Thursday, December 22, 2016

Bike Development

Picture by: Hill Hayes

After doing an article on the evolution of my swim I thought I would do the history and development of my biking.  Biking was the first sport that I got into with my family.  I started mountain biking when I was about eight years old, I road for fun at first doing the occasional O cup and 24 hour race with my dad. It was a great way to stay active and learn so very key bike handling skills at a young age.
When I started running at the age of fourteen I truly found my competitive spirit. It was a very logical path to start racing duathlon and triathlon. But for first few years I did not ride much I just wanted to run. After racing a few kids of steel races on my yellow full suspension mountain bike I finally made the call to go full on in the triathlon world.
Luckily my mom had a steel Opus bike that fit me when I was sixteen and allowed me to race in my first draft legal race at Junior Nationals in Brampton. This was my first real triathlon. After this race I was hooked and just wanted more. During this time I was doing a lot of riding with the higher-level age groupers. They were strong enough to push me on the bike. At this time I was riding about three to four a week with a long ride of about 90min. It was difficult to do much more than that with school.

Once I had been in the sport for about two years I purchased my first bike, a Tarmac that I still have. The bike took me threw my entire junior career. When I was a junior I road with my teammates that were all around my age. At this time Sean Bechtel was the man we all looked up to on the bike. He taught me a lot of the skills that allowed me to excel on the bike. During this time I had upped my biking miles I was still biking about five times a week but longer rides and more specific workouts. Every week we did a brick workout, an individual time trial and a long ride.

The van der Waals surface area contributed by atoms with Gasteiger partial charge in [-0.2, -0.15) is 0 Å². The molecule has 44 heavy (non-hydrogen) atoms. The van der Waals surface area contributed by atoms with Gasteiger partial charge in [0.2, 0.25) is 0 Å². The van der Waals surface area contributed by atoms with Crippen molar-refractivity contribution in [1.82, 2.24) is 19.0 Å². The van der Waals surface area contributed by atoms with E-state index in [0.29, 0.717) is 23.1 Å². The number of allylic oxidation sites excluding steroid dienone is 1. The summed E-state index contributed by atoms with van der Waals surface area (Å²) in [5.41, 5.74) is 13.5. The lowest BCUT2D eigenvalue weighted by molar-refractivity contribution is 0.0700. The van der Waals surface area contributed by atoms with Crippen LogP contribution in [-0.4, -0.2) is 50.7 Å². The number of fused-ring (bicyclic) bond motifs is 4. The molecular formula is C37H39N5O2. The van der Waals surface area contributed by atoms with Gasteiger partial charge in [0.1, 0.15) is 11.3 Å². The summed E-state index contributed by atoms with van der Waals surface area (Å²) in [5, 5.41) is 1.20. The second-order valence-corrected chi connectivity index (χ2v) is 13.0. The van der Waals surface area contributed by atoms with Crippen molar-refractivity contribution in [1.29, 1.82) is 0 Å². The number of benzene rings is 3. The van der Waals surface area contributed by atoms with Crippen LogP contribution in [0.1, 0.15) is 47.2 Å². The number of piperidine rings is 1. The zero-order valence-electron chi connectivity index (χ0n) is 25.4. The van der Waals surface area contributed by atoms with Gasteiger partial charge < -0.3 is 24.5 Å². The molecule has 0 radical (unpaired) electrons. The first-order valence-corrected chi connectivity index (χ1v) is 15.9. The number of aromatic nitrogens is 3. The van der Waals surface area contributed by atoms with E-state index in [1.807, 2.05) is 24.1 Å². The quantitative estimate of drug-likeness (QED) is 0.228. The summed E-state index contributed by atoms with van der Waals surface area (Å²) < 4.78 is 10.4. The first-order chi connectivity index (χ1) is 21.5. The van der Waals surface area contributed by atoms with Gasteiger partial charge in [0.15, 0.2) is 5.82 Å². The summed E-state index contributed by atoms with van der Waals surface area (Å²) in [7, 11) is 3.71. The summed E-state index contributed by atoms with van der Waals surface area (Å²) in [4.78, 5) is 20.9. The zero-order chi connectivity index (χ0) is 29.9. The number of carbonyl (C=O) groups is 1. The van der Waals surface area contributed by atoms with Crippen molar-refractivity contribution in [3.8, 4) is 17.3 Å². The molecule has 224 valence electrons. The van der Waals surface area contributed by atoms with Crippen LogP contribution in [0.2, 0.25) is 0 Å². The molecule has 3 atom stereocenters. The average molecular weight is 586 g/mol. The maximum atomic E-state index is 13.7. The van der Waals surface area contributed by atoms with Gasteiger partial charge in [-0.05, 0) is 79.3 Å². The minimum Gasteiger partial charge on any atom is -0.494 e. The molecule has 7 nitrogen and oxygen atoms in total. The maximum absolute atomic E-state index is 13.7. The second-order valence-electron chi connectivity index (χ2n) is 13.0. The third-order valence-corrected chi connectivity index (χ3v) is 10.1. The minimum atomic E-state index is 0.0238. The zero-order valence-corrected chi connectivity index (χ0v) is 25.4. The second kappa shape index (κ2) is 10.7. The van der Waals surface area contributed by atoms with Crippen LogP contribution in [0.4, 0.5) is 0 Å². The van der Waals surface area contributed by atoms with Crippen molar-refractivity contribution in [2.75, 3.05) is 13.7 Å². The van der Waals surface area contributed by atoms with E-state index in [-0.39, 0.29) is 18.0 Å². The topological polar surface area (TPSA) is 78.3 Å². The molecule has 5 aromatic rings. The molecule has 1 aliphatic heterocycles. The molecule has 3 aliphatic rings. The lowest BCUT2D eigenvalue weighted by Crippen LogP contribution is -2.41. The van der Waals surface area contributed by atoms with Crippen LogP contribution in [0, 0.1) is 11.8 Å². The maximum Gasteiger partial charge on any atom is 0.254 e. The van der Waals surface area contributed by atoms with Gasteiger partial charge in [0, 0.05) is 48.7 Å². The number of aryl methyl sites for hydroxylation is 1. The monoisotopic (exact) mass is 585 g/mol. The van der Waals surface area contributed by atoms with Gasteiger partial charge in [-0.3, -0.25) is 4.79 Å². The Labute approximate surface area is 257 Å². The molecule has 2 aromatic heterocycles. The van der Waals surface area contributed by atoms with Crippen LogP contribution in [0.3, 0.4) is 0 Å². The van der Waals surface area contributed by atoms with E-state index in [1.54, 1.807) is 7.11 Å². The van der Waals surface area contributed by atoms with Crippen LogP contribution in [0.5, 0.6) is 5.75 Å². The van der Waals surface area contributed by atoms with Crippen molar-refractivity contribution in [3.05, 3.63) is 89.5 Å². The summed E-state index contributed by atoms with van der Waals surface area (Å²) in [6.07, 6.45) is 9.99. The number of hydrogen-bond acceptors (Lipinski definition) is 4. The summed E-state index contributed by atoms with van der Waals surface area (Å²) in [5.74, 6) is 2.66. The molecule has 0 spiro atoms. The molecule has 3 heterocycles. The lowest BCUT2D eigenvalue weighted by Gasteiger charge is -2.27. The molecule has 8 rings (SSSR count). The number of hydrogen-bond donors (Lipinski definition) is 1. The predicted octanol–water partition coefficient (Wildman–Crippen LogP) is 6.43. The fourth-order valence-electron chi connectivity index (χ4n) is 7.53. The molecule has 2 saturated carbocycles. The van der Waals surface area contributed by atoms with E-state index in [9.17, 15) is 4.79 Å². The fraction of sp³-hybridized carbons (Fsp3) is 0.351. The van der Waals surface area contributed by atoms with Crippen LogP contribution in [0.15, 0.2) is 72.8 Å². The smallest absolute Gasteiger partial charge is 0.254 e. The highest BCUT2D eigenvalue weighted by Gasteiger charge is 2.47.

Being a poorer swimmer at the time I was always playing catch up on the bike. This really forced me to develop my bike skills at an early age. Which paid off when I went into the longer non-draft racing.
The next big change was when I got to University. By this time I had a matured as an athlete and was ready to take on some big bike miles. I also had a little more time in the day to ride and get in 3 workouts a day. This allowed my bike rides to become much longer probably biking closer to six times a week. Also having a longer summer break allowed for better training and recovery during the hardest training blocks. I still was coming out of the water near the back of the field. But now I was strong enough to bridge the gap to make it to the lead bikes. During this time my three best biking moments were: at Junior Nationals where I biked from the chase pack to the lead pack and still had the gas to run into second. At the Edmonton world cup I came out of the water in about third last but was able to close the gap between myself and the leaders, I then ran into the top 15. Then there was my last ITU race at the Huatulco world cup where I came out of the water with Tyler Butterfield and almost dropped him going up the hills. In the end he played his hand properly and dropped me but it was a very good glimpse into what the long course triathlon would hold.
Photo by: Rich Cruse
 I was 23 when I chose to make the switch into non-drafting Triathlon. This was the last year of my university degree and the perfect time to make the switch. The bike training changed for sure at this point. There were a lot more rides that were close to 100km and two specific bike workouts a week. The biggest change was getting us to holding the TT position for hours on end. But once I had that under control it was just time in the saddle.
After university I switch over to Paulo Sousa squad. Under his guidance we added in the occasional double ride days but not a whole lot different from what I was already doing. The key now is to make sure every workout has its purpose. There are no more ‘garbage miles’ on the bike. There are every few easy bike rides in my training program now.
I really look forward to seeing what I can doing in 2017 and how far I can push myself. My first race of the year is scheduled for March 19, 2017.
I have to thank Sean Bechtel, Nat Faulkner, all my teammates, Barrie Sheply and Paulo Sousa for helping me become a better athlete.

This blog brought to you by:
Benson Steel

Alto Wheels
Squad bikes

Caledon Hills Cycling

1 comment:

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